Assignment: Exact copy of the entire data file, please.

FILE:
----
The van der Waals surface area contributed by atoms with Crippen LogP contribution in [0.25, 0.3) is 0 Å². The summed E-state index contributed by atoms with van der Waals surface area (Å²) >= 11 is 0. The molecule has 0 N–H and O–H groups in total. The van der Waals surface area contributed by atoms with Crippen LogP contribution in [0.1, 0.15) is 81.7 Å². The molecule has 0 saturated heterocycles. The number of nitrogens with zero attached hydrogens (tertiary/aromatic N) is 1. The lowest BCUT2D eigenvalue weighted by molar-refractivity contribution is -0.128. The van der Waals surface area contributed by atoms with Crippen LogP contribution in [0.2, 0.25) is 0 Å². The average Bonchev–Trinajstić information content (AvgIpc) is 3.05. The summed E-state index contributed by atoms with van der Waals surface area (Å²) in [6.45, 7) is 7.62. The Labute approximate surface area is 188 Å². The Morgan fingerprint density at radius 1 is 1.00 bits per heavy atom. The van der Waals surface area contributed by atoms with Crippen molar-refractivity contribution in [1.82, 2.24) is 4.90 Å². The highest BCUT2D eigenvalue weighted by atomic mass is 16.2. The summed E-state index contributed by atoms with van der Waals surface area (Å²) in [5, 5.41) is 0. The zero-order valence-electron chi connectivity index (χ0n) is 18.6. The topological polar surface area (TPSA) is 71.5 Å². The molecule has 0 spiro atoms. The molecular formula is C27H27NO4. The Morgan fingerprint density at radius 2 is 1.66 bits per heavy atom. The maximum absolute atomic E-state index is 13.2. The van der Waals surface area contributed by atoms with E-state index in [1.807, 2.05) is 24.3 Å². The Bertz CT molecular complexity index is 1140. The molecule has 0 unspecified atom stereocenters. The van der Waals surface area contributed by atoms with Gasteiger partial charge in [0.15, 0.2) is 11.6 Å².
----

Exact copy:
The van der Waals surface area contributed by atoms with Crippen LogP contribution in [0.25, 0.3) is 0 Å². The summed E-state index contributed by atoms with van der Waals surface area (Å²) >= 11 is 0. The molecule has 0 N–H and O–H groups in total. The van der Waals surface area contributed by atoms with Crippen LogP contribution in [0.1, 0.15) is 81.7 Å². The molecule has 0 saturated heterocycles. The number of nitrogens with zero attached hydrogens (tertiary/aromatic N) is 1. The lowest BCUT2D eigenvalue weighted by molar-refractivity contribution is -0.128. The van der Waals surface area contributed by atoms with Crippen LogP contribution in [0.2, 0.25) is 0 Å². The average Bonchev–Trinajstić information content (AvgIpc) is 3.05. The summed E-state index contributed by atoms with van der Waals surface area (Å²) in [6.45, 7) is 7.62. The Labute approximate surface area is 188 Å². The Morgan fingerprint density at radius 1 is 1.00 bits per heavy atom. The van der Waals surface area contributed by atoms with Crippen molar-refractivity contribution in [1.82, 2.24) is 4.90 Å². The highest BCUT2D eigenvalue weighted by atomic mass is 16.2. The summed E-state index contributed by atoms with van der Waals surface area (Å²) in [5, 5.41) is 0. The zero-order valence-electron chi connectivity index (χ0n) is 18.6. The topological polar surface area (TPSA) is 71.5 Å². The molecule has 0 spiro atoms. The molecular formula is C27H27NO4. The Morgan fingerprint density at radius 2 is 1.66 bits per heavy atom. The maximum absolute atomic E-state index is 13.2. The van der Waals surface area contributed by atoms with E-state index in [1.807, 2.05) is 24.3 Å². The Bertz CT molecular complexity index is 1140. The molecule has 0 unspecified atom stereocenters. The van der Waals surface area contributed by atoms with Gasteiger partial charge in [0.15, 0.2) is 11.6 Å².